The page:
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  • Pima DEQ issues revised Air Quality Permit for TEP

    Aug 08, 2018 | Read More News
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    After strengthening the previously released draft permit based on input from the community and other agencies, the Pima County Department of Environmental Quality (PDEQ) has issued a Prevention of Significant Deterioration Air Quality Permit to Tucson Electric Power (TEP) Irvington/H.Wilson Sundt Generating Station.  Air Quality Permit #1052 will allow TEP to replace two 1950’s era units with 10 natural gas fired reciprocating internal combustion engines (RICE) that will have a generating capacity of nearly 19 megawatts each.
    UniSource building 
    Staff met regularly with the consultants, U.S. Environmental Protection Agency (EPA), the National Park Service, TEP and others to gather information and review the results of modeling data that was necessary to determine the impact of the potential change in emissions. The new permit will allow increases in some air pollutants. In accordance with the Clean Air Act, emission increases are allowed provided the increases do not cause a violation of the health-based air quality standards and best available control technology is installed to control the emissions.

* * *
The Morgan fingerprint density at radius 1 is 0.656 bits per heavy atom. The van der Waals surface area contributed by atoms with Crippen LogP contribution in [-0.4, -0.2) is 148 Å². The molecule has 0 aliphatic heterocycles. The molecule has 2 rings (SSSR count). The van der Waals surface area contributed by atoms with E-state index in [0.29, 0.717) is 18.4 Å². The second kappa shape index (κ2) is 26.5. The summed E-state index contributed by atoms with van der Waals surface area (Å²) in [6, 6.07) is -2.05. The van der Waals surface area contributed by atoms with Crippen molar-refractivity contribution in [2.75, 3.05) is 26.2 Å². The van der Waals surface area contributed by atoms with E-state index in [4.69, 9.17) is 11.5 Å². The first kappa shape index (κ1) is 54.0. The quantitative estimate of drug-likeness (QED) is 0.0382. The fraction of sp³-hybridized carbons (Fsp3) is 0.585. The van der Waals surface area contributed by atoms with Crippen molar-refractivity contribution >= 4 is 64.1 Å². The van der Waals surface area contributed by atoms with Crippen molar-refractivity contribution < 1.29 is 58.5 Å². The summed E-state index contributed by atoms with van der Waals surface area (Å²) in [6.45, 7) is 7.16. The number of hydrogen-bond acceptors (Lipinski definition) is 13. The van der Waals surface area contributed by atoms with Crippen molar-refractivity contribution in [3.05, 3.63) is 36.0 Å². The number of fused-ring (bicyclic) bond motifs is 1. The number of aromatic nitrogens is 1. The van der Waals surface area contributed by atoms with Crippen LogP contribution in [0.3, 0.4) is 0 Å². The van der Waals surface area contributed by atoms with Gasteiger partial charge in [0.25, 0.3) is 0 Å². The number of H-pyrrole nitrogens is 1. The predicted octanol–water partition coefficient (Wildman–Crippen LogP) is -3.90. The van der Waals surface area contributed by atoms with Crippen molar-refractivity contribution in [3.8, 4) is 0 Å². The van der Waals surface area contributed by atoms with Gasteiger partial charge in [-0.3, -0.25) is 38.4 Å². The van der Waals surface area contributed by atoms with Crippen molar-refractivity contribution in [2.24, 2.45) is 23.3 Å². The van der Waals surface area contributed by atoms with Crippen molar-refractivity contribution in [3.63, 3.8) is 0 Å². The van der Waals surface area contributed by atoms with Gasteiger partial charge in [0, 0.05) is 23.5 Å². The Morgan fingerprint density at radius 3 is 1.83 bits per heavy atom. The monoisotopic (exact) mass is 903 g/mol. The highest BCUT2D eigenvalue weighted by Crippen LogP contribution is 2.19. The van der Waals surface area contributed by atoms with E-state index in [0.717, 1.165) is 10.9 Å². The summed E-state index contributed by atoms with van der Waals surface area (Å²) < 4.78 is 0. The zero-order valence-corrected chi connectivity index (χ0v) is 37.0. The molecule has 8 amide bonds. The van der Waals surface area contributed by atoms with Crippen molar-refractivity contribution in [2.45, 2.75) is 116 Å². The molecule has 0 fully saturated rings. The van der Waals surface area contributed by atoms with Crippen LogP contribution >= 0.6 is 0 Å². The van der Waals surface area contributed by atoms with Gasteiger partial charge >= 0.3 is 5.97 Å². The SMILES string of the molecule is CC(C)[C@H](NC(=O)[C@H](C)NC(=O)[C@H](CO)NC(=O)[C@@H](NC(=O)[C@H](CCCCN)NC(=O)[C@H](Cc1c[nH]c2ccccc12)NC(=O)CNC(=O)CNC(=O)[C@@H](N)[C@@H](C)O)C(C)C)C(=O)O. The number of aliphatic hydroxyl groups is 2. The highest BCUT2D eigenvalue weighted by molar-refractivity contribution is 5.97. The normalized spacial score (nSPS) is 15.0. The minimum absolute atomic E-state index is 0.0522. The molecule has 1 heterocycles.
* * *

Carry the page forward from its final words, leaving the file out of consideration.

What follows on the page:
With this new permit, TEP will be able to update its facility to meet peak load needs; to satisfy future customer demands; and to manage the fluctuations that occur from energy generated by solar and wind resources. “The air quality permitting regulations that PDEQ is required to follow do not extend to TEP’s business decisions regarding how to meet the community’s future energy needs,” said Ursula Nelson, PDEQ Director. “This permit limits the amount of air pollution emitted by TEP as much as PDEQ legally can, according to the Clean Air Act requirements,” said Nelson.
    PDEQ held an Open House and two Public Hearings earlier in the year to inform the community about the revised air quality permit and collect comments from the public. PDEQ reviewed all the comments received and made improvements to the proposed permit to make it more protective of public health.
    The issuance of the permit begins a 30-day period when anyone who submitted a comment during the official public comment period may appeal the PDEQ permit decision to the EPA Environmental Appeals Board (EAB). If an appeal is filed with the EPA, that will stay the TEP permit until the EAB makes a ruling. The EAB may uphold the permit, modify the permit, or remand it back to PDEQ and EPA to add additional provisions.
    All documents pertaining to the permit can be found on PDEQ's website.